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Immunol Rev. 2005 Feb;203:180-99.

Molecular and cellular pathogenesis of X-linked lymphoproliferative disease.

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1
Pediatric Oncology, Children's Hospital of Philadelphia, Philadelphia, PA 19104, USA. nicholsk@email.chop.edu

Abstract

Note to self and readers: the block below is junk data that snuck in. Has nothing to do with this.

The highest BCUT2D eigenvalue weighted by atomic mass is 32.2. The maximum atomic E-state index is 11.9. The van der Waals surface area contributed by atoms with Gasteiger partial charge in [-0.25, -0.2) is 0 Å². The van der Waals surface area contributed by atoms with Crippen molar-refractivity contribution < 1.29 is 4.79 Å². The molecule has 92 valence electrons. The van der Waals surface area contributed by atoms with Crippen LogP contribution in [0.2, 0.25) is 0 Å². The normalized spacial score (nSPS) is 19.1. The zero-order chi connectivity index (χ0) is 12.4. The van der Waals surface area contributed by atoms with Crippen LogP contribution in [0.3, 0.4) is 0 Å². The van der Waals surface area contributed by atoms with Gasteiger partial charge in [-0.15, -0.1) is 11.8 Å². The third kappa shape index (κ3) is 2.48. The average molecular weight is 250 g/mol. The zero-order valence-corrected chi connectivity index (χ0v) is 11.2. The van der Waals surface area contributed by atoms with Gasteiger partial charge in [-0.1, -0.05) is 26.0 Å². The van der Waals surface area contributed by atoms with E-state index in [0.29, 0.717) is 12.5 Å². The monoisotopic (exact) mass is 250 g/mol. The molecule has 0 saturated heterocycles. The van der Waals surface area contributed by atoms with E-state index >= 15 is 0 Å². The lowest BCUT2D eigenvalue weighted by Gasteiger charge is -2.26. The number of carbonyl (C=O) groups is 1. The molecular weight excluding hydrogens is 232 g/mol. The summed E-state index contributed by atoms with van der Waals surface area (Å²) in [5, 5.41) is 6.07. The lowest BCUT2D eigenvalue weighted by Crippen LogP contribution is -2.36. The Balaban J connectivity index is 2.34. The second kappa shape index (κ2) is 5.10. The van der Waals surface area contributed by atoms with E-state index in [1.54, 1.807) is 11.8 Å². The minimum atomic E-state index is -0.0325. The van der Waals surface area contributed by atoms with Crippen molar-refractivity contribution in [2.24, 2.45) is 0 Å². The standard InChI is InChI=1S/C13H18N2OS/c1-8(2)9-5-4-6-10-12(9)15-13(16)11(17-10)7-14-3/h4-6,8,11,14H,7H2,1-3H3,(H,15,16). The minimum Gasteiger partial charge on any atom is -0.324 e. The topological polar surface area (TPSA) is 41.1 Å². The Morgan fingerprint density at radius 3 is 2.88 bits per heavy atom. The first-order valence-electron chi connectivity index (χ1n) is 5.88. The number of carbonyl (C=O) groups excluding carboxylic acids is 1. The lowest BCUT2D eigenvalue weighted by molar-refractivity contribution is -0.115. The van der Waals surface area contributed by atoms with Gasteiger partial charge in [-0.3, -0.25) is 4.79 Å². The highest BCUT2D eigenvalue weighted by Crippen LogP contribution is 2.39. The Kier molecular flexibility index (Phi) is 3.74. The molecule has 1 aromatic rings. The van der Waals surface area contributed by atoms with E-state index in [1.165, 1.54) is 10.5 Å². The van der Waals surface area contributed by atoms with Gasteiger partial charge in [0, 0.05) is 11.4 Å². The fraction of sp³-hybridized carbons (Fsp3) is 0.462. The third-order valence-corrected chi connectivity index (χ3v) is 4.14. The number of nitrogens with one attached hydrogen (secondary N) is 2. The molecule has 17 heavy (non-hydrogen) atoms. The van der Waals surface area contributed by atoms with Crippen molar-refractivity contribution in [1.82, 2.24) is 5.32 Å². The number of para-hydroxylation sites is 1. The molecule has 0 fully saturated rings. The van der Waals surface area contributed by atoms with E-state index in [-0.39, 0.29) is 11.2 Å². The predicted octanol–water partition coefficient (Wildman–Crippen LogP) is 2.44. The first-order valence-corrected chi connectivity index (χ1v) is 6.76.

X-linked lymphoproliferative disease (XLP) is an inherited immune defect caused by mutations in the Src homology 2 domain-containing gene 1A, which encodes the adapter protein, signaling lymphocytic activation molecule (SLAM)-associated protein (SAP). SAP is expressed in T cells, natural killer (NK) cells, and NKT cells, where it binds to the cytoplasmic domain of the surface receptor SLAM (CD150) and the related receptors, 2B4 (CD244), CD84, Ly9 (CD229), NK-T-B-antigen, and CD2-like receptor-activating cytotoxic T cells. SAP also binds to the Src family tyrosine kinase Fyn and recruits it to SLAM, which leads to the generation of downstream phosphotyrosine signals. While the roles of the SLAM family receptors are only beginning to be understood, experiments suggest that these molecules regulate important aspects of lymphocyte function, such as proliferation, cytokine secretion, cytotoxicity, and antibody production. Thus, in XLP patients who lack functional SAP, the SLAM family receptors may not signal properly. This property likely contributes to the phenotypes of XLP, including fulminant infectious mononucleosis, lymphoma, and hypogammaglobulinemia. Further studies of SAP and the SLAM family receptors will provide insights into XLP and elucidate the signaling events regulating lymphocyte ontogeny and function.

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